You know, Ron, we can only keep a stale joke going so long before we get thrown out :cooked:
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Re: Storing Cooked rice

Post by RonH »

Bi :cheers:
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Re: Storing Cooked rice

Post by GeoffW »

On the other hand
Eating cold or reheated rice may help increase your resistant starch intake, which may improve your blood sugar and cholesterol levels.
https://www.healthline.com/nutrition/ca ... e#benefits

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ChrisGreaves
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Re: Storing Cooked rice

Post by ChrisGreaves »

Apart from the idiotic headline (Can You Eat Cold Rice? Well, obviously yes. The real question s "is it harmful to do so?") the article is a mish-mash of yes and no. A first read suggested to me that no matter what you do the bacteria/spores combo will thwart your best efforts nit to die.

On the other hand my reasoning tells me that humans around the world must be eating cold rice (with whatever processing is performed) and not dying. So why all the fuss?

Given my age, I probably have a higher risk of food-poisoning than i did fifty years ago, and in the end one factor is bound to "do me in".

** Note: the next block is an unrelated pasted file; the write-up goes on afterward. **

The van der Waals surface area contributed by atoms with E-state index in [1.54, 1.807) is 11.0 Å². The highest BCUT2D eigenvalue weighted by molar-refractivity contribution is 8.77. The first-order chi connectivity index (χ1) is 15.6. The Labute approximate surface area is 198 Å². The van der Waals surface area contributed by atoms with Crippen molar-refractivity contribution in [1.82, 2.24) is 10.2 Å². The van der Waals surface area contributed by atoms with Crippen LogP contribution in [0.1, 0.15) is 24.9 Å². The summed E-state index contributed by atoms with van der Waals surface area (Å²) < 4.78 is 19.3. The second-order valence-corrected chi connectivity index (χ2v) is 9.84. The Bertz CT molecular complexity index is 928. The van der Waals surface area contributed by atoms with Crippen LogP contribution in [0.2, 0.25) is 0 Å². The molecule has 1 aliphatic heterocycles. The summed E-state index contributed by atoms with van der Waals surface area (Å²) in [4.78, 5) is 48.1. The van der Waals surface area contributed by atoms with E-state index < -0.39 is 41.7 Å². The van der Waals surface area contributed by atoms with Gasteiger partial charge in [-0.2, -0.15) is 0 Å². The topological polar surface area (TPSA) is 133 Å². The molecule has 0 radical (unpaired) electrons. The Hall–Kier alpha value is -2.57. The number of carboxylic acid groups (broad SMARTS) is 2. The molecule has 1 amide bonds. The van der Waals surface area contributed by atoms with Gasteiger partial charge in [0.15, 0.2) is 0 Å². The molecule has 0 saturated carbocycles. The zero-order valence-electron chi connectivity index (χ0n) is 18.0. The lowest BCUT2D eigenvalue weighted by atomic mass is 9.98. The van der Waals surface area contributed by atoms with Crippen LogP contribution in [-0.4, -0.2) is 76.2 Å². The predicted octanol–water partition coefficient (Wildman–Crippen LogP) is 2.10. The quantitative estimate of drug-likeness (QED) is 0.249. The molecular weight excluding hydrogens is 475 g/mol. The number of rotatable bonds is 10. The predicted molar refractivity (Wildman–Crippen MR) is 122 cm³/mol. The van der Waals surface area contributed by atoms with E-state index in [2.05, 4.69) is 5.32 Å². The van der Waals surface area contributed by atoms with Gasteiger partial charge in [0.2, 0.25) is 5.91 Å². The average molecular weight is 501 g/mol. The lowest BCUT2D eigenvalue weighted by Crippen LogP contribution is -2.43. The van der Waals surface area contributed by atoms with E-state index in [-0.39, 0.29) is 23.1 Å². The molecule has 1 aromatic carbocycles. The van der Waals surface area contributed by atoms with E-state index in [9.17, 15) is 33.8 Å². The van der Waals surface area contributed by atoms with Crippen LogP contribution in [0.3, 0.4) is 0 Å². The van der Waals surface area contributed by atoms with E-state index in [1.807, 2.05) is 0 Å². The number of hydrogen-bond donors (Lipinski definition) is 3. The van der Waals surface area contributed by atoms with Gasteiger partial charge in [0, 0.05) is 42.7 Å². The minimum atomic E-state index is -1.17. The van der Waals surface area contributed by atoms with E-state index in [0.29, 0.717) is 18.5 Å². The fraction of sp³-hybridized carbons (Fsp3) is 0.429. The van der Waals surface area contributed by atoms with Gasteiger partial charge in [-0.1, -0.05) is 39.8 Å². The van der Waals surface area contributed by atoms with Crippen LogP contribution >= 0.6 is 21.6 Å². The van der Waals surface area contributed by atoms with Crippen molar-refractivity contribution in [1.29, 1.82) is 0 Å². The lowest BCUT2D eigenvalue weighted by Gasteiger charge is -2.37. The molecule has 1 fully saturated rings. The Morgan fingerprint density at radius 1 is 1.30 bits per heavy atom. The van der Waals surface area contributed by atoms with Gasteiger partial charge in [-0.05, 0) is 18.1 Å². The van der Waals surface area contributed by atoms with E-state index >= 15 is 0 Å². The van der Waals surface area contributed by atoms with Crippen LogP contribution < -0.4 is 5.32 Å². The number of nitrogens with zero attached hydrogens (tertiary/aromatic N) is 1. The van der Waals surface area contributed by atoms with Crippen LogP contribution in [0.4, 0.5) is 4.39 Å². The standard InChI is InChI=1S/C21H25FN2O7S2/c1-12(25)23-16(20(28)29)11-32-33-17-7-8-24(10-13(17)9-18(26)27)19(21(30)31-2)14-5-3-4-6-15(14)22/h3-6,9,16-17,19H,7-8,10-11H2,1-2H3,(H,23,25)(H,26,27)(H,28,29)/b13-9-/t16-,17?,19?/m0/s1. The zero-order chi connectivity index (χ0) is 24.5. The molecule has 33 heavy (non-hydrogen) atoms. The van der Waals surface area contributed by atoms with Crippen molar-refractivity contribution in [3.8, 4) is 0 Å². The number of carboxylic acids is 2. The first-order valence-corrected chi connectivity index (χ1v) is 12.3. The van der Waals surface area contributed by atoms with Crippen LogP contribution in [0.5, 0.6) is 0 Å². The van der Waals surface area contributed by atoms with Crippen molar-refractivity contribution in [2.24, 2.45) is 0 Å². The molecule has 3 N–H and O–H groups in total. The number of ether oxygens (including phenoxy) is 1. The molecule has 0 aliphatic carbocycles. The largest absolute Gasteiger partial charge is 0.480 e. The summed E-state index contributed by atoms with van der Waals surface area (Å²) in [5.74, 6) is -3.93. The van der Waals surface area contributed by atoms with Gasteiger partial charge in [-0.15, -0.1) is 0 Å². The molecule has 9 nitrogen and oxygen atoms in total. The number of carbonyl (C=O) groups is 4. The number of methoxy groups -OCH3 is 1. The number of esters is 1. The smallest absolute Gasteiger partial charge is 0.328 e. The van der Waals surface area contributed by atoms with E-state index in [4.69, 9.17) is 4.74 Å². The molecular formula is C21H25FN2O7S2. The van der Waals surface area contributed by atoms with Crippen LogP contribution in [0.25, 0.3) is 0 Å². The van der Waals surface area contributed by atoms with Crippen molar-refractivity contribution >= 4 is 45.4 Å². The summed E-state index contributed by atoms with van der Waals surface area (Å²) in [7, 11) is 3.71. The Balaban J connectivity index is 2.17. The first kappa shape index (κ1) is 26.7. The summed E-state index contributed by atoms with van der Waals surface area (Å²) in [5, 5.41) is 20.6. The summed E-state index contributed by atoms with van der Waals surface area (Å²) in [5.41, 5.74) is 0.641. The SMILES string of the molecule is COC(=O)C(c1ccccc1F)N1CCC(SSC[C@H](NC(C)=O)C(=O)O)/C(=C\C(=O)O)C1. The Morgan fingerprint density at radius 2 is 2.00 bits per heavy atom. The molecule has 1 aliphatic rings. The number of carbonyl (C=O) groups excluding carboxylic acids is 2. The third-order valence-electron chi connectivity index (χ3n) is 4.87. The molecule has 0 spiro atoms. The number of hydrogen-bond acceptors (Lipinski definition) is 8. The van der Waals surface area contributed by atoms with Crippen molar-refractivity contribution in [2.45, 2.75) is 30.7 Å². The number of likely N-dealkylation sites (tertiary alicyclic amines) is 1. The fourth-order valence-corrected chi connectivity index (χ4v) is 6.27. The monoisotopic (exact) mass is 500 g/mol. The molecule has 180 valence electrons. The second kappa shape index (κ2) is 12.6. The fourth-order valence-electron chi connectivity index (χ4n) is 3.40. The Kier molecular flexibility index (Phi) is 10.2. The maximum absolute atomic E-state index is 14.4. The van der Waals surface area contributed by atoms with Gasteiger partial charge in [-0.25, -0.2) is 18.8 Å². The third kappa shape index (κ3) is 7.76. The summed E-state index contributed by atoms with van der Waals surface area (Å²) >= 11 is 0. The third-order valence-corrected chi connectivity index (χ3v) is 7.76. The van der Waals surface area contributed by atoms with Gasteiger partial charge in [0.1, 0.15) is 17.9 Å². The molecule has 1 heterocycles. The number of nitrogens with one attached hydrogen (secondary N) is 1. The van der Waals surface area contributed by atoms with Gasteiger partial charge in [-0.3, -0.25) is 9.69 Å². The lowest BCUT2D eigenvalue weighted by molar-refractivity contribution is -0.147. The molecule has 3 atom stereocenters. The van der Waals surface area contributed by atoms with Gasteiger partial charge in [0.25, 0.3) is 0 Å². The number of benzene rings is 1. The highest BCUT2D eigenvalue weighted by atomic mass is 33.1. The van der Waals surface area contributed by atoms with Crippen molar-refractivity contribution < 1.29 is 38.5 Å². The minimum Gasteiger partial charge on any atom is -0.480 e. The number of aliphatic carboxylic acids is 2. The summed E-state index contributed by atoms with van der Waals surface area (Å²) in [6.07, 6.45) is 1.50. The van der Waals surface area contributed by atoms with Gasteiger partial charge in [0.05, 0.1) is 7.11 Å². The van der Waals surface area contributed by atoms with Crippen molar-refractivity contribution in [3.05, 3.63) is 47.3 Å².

I have a jar of rice pudding that I made almost three years ago, and a jar of carrots preserved in Toronto four years ago.
I rather think that, in both cases, boiling the heck out of them (well, twenty minutes, say) will do in whatever "live" stuff is in there, and that immediate consumption will allow my gut bacteria to dis-assemble the spores into protein before they can do whatever it is they do.

That is, I still trust my gut bacteria to do their job.

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Re: Storing Cooked rice

Post by GeoffW »

Apart from bacteria, the article.points out that the composition of cold.rice changes, and may be beneficial to the health by changing the composition of the starch.

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Re: Storing Cooked rice

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GeoffW wrote:
06 May 2022, 20:24
Apart from bacteria, the article.points out that the composition of cold rice changes, and may be beneficial to the health by changing the composition of the starch.
Quite so, Geoff; I neglected to mention that.
About ten years ago I read/heard of a study that ran over fifty years. It considered "porridge" in the diet; North Americans were toppling through heart attacks etc, and native Africans weren't. The Africans ate porridge, so North Americans were encouraged to eat porridge (and "roughage". But still kep toppling. Deeper study found that native Africans made a week's supply of porridge, kept it in a big tub, served it cold for a week or so, and made another batch when the pot was running low.
The porridge, sitting for a week, changed in its molecular structure.

That was the gist of the report, and so I can believe that the same might be true of rice or many other grain crop seeds.
Thanks, Chris